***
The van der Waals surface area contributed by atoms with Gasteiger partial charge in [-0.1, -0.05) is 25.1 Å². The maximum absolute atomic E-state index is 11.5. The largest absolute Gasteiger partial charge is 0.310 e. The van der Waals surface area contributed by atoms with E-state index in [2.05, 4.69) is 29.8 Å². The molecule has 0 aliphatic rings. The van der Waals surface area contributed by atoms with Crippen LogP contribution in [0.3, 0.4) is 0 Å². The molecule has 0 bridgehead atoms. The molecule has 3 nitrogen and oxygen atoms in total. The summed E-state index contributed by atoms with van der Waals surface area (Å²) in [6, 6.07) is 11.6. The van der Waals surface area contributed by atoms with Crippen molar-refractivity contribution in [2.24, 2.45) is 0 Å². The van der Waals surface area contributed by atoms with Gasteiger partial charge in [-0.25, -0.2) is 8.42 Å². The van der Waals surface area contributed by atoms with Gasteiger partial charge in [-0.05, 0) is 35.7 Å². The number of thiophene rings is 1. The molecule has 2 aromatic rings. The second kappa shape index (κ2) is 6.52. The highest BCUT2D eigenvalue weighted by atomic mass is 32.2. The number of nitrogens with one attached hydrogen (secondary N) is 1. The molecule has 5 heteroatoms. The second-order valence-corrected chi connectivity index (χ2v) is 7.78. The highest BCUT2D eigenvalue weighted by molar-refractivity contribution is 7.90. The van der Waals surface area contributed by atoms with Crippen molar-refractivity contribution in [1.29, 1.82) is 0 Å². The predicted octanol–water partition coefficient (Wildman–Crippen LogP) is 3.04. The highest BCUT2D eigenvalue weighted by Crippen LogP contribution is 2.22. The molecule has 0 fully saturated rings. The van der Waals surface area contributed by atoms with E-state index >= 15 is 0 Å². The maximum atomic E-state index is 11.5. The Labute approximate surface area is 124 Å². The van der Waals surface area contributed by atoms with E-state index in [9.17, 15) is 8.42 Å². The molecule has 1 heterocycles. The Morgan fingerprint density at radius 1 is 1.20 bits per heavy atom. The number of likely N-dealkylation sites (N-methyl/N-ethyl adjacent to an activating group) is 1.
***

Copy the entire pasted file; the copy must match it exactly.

The van der Waals surface area contributed by atoms with Gasteiger partial charge in [-0.1, -0.05) is 25.1 Å². The maximum absolute atomic E-state index is 11.5. The largest absolute Gasteiger partial charge is 0.310 e. The van der Waals surface area contributed by atoms with E-state index in [2.05, 4.69) is 29.8 Å². The molecule has 0 aliphatic rings. The van der Waals surface area contributed by atoms with Crippen LogP contribution in [0.3, 0.4) is 0 Å². The molecule has 0 bridgehead atoms. The molecule has 3 nitrogen and oxygen atoms in total. The summed E-state index contributed by atoms with van der Waals surface area (Å²) in [6, 6.07) is 11.6. The van der Waals surface area contributed by atoms with Crippen molar-refractivity contribution in [2.24, 2.45) is 0 Å². The van der Waals surface area contributed by atoms with Gasteiger partial charge in [-0.25, -0.2) is 8.42 Å². The van der Waals surface area contributed by atoms with Gasteiger partial charge in [-0.05, 0) is 35.7 Å². The number of thiophene rings is 1. The molecule has 2 aromatic rings. The second kappa shape index (κ2) is 6.52. The highest BCUT2D eigenvalue weighted by atomic mass is 32.2. The number of nitrogens with one attached hydrogen (secondary N) is 1. The molecule has 5 heteroatoms. The second-order valence-corrected chi connectivity index (χ2v) is 7.78. The highest BCUT2D eigenvalue weighted by molar-refractivity contribution is 7.90. The van der Waals surface area contributed by atoms with Crippen molar-refractivity contribution in [1.29, 1.82) is 0 Å². The predicted octanol–water partition coefficient (Wildman–Crippen LogP) is 3.04. The highest BCUT2D eigenvalue weighted by Crippen LogP contribution is 2.22. The molecule has 0 fully saturated rings. The van der Waals surface area contributed by atoms with E-state index >= 15 is 0 Å². The maximum atomic E-state index is 11.5. The Labute approximate surface area is 124 Å². The van der Waals surface area contributed by atoms with E-state index in [9.17, 15) is 8.42 Å². The molecule has 1 heterocycles. The Morgan fingerprint density at radius 1 is 1.20 bits per heavy atom. The number of likely N-dealkylation sites (N-methyl/N-ethyl adjacent to an activating group) is 1.